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From Products Liability Law Daily, February 3, 2015

Obama looks to increase FY 2016 budget for NHTSA

By Joe Bichl

President Obama’s budget proposal for fiscal 2016 includes allotting $908 million for the National Highway Traffic Safety Administration, a 9 percent increase from the agency’s current $830 million budget, most of which will fund highway project grants administered by the states. The proposal includes significant increases from the FY 2015 budget request for vehicle defect programs, behavioral research efforts, and efforts to modernize the agency’s data systems.

Broken down, of the $908 million, $577 million would go to highway traffic safety grants, $179 million would go to vehicle safety, and $152 million would fund highway safety research and development.

According to the agency, the 2016 budget request will allow NHTSA to conduct rulemaking, enforcement, and vehicle research, as well as to develop and implement data-driven, workable, and self-sustaining highway safety programs that reduce highway injuries and fatalities.

ODI budget nearly triples. The budget would also nearly triple funding for NHTSA’s division that investigates vehicle safety defects. The White House proposed allocating $31.3 million to NHTSA’s Office of Defect Investigation, up from $11 million for FY 2015. The request would bring ODI’s headcount from 51 to 108 employees, including 22 engineers, plus additional investigators, statisticians, and other workers to improve the department’s ability to detect and analyze safety defects.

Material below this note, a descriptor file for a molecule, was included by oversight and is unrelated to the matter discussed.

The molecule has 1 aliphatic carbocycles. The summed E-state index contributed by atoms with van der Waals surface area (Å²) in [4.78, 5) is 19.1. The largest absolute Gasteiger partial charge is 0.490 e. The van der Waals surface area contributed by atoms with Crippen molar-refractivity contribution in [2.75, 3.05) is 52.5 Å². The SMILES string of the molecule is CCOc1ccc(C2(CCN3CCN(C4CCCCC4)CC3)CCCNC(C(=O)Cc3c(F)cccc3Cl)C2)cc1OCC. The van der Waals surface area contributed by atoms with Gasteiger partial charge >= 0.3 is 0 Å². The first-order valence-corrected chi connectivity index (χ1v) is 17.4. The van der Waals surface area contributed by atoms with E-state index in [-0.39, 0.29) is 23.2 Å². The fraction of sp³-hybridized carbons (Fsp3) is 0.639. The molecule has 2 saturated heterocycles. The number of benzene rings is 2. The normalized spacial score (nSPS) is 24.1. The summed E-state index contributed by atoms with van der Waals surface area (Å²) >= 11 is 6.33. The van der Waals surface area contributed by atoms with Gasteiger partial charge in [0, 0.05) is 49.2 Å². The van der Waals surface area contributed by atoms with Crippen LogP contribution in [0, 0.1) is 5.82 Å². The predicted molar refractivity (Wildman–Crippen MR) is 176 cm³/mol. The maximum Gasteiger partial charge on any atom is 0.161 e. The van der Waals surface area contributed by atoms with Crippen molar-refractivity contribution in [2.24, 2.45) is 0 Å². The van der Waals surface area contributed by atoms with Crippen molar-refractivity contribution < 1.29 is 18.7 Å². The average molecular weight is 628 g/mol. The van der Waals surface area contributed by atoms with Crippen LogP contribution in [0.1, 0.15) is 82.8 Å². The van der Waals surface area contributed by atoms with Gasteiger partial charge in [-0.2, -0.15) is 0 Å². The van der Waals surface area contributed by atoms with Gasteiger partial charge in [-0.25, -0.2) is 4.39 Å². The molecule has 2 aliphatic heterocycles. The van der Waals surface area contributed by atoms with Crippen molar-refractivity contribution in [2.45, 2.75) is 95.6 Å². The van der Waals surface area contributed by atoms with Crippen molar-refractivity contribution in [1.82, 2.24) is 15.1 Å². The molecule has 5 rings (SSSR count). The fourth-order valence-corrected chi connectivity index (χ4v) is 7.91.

Priority areas. One of the top priorities for NHTSA is vehicle safety. The Vehicle Safety program includes vehicle research, enforcement, rulemaking, and data collection and analysis. In this area, the White House agrees and has increased its funding request for the Office of Defects Investigation.

Highway safety is also a priority area. While strengthening NHTSA’s long-term focus on impaired driving and occupant protection, the FY 2016 budget includes a number of new approaches to address emerging safety concerns and to use resources more efficiently. Educating roadway users and community leaders to adopt safe behaviors, in conjunction with effective law enforcement, has helped to reduce fatalities to the lowest levels in reported history.

Another priority for the agency is traffic safety grants. The GROW AMERICA Act proposes to continue these grant programs and funding for In-Vehicle Alcohol Detection Device Research. MAP-21 (P.L. 112-141) codified state performance measurement activities that contribute to the ongoing progress and effectiveness of NHTSA highway safety grant programs.

NHTSA Administrator Mark Rosekind has said that his agency is “woefully underfunded.” He praised the FY 2016 budget, saying that it will “ensure that NHTSA has the people and funding it needs to carry out our mission, and that we can make the best possible use of the resources available by investing in innovation.”

MainStory: TopStory NHTSANewsStory MotorVehiclesNews

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